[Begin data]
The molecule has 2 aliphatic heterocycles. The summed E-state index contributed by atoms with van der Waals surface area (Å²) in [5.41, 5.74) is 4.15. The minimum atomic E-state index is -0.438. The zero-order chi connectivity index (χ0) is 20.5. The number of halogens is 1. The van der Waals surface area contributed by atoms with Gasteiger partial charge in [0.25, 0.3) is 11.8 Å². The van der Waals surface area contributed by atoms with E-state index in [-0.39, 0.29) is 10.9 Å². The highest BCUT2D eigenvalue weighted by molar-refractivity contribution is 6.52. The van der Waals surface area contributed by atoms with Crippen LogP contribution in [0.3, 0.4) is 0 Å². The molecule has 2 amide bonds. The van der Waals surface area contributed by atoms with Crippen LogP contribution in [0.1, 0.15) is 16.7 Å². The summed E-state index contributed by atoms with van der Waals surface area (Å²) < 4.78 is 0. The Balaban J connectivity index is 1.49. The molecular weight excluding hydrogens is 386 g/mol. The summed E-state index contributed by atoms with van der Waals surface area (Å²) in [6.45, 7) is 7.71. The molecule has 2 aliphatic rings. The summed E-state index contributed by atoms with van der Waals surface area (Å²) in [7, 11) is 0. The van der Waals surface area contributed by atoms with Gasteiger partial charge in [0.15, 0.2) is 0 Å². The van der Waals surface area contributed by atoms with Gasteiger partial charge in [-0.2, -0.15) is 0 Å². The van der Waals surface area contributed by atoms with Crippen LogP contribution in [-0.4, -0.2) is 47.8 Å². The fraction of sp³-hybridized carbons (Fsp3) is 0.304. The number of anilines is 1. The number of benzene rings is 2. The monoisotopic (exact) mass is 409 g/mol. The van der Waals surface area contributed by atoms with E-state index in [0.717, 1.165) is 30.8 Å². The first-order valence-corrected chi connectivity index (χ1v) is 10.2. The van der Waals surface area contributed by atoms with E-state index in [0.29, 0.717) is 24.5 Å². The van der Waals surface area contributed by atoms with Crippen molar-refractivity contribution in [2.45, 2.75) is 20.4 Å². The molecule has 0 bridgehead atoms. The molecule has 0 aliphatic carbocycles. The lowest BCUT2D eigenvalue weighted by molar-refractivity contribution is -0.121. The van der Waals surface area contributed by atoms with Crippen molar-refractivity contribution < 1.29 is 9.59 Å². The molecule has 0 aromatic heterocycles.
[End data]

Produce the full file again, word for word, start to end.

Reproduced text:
The molecule has 2 aliphatic heterocycles. The summed E-state index contributed by atoms with van der Waals surface area (Å²) in [5.41, 5.74) is 4.15. The minimum atomic E-state index is -0.438. The zero-order chi connectivity index (χ0) is 20.5. The number of halogens is 1. The van der Waals surface area contributed by atoms with Gasteiger partial charge in [0.25, 0.3) is 11.8 Å². The van der Waals surface area contributed by atoms with E-state index in [-0.39, 0.29) is 10.9 Å². The highest BCUT2D eigenvalue weighted by molar-refractivity contribution is 6.52. The van der Waals surface area contributed by atoms with Crippen LogP contribution in [0.3, 0.4) is 0 Å². The molecule has 2 amide bonds. The van der Waals surface area contributed by atoms with Crippen LogP contribution in [0.1, 0.15) is 16.7 Å². The summed E-state index contributed by atoms with van der Waals surface area (Å²) < 4.78 is 0. The Balaban J connectivity index is 1.49. The molecular weight excluding hydrogens is 386 g/mol. The summed E-state index contributed by atoms with van der Waals surface area (Å²) in [6.45, 7) is 7.71. The molecule has 2 aliphatic rings. The summed E-state index contributed by atoms with van der Waals surface area (Å²) in [7, 11) is 0. The van der Waals surface area contributed by atoms with Gasteiger partial charge in [0.15, 0.2) is 0 Å². The van der Waals surface area contributed by atoms with Gasteiger partial charge in [-0.2, -0.15) is 0 Å². The van der Waals surface area contributed by atoms with Crippen LogP contribution in [-0.4, -0.2) is 47.8 Å². The fraction of sp³-hybridized carbons (Fsp3) is 0.304. The number of anilines is 1. The number of benzene rings is 2. The monoisotopic (exact) mass is 409 g/mol. The van der Waals surface area contributed by atoms with E-state index in [0.717, 1.165) is 30.8 Å². The first-order valence-corrected chi connectivity index (χ1v) is 10.2. The van der Waals surface area contributed by atoms with E-state index in [0.29, 0.717) is 24.5 Å². The van der Waals surface area contributed by atoms with Crippen molar-refractivity contribution in [2.45, 2.75) is 20.4 Å². The molecule has 0 bridgehead atoms. The molecule has 0 aliphatic carbocycles. The lowest BCUT2D eigenvalue weighted by molar-refractivity contribution is -0.121. The van der Waals surface area contributed by atoms with Crippen molar-refractivity contribution < 1.29 is 9.59 Å². The molecule has 0 aromatic heterocycles.